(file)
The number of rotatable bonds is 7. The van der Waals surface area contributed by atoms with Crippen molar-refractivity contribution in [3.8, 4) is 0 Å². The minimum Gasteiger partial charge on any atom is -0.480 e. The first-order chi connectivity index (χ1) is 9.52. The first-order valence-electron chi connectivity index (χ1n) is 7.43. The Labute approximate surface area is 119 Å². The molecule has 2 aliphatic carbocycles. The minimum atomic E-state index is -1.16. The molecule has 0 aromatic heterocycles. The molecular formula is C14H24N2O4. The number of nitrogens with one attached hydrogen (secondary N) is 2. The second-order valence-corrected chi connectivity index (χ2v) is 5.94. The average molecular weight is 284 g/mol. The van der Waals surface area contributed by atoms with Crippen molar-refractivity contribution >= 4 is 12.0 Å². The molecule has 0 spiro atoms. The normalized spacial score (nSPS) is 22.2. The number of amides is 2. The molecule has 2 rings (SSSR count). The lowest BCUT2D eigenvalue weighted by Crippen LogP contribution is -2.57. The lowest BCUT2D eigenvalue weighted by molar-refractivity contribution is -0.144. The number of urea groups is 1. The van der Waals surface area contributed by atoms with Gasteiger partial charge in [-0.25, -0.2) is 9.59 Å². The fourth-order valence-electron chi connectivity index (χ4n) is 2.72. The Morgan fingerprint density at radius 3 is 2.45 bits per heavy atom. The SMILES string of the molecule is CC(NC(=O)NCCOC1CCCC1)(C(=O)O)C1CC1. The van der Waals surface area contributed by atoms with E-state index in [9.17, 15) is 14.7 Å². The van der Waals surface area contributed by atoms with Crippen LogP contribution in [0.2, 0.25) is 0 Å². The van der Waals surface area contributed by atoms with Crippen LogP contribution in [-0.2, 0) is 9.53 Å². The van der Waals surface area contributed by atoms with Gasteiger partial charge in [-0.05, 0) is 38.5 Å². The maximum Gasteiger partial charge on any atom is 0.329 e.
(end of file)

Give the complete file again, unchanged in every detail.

The number of rotatable bonds is 7. The van der Waals surface area contributed by atoms with Crippen molar-refractivity contribution in [3.8, 4) is 0 Å². The minimum Gasteiger partial charge on any atom is -0.480 e. The first-order chi connectivity index (χ1) is 9.52. The first-order valence-electron chi connectivity index (χ1n) is 7.43. The Labute approximate surface area is 119 Å². The molecule has 2 aliphatic carbocycles. The minimum atomic E-state index is -1.16. The molecule has 0 aromatic heterocycles. The molecular formula is C14H24N2O4. The number of nitrogens with one attached hydrogen (secondary N) is 2. The second-order valence-corrected chi connectivity index (χ2v) is 5.94. The average molecular weight is 284 g/mol. The van der Waals surface area contributed by atoms with Crippen molar-refractivity contribution >= 4 is 12.0 Å². The molecule has 0 spiro atoms. The normalized spacial score (nSPS) is 22.2. The number of amides is 2. The molecule has 2 rings (SSSR count). The lowest BCUT2D eigenvalue weighted by Crippen LogP contribution is -2.57. The lowest BCUT2D eigenvalue weighted by molar-refractivity contribution is -0.144. The number of urea groups is 1. The van der Waals surface area contributed by atoms with Gasteiger partial charge in [-0.25, -0.2) is 9.59 Å². The fourth-order valence-electron chi connectivity index (χ4n) is 2.72. The Morgan fingerprint density at radius 3 is 2.45 bits per heavy atom. The SMILES string of the molecule is CC(NC(=O)NCCOC1CCCC1)(C(=O)O)C1CC1. The van der Waals surface area contributed by atoms with E-state index in [9.17, 15) is 14.7 Å². The van der Waals surface area contributed by atoms with Crippen LogP contribution in [0.2, 0.25) is 0 Å². The van der Waals surface area contributed by atoms with Crippen LogP contribution in [-0.2, 0) is 9.53 Å². The van der Waals surface area contributed by atoms with Gasteiger partial charge in [-0.05, 0) is 38.5 Å². The maximum Gasteiger partial charge on any atom is 0.329 e.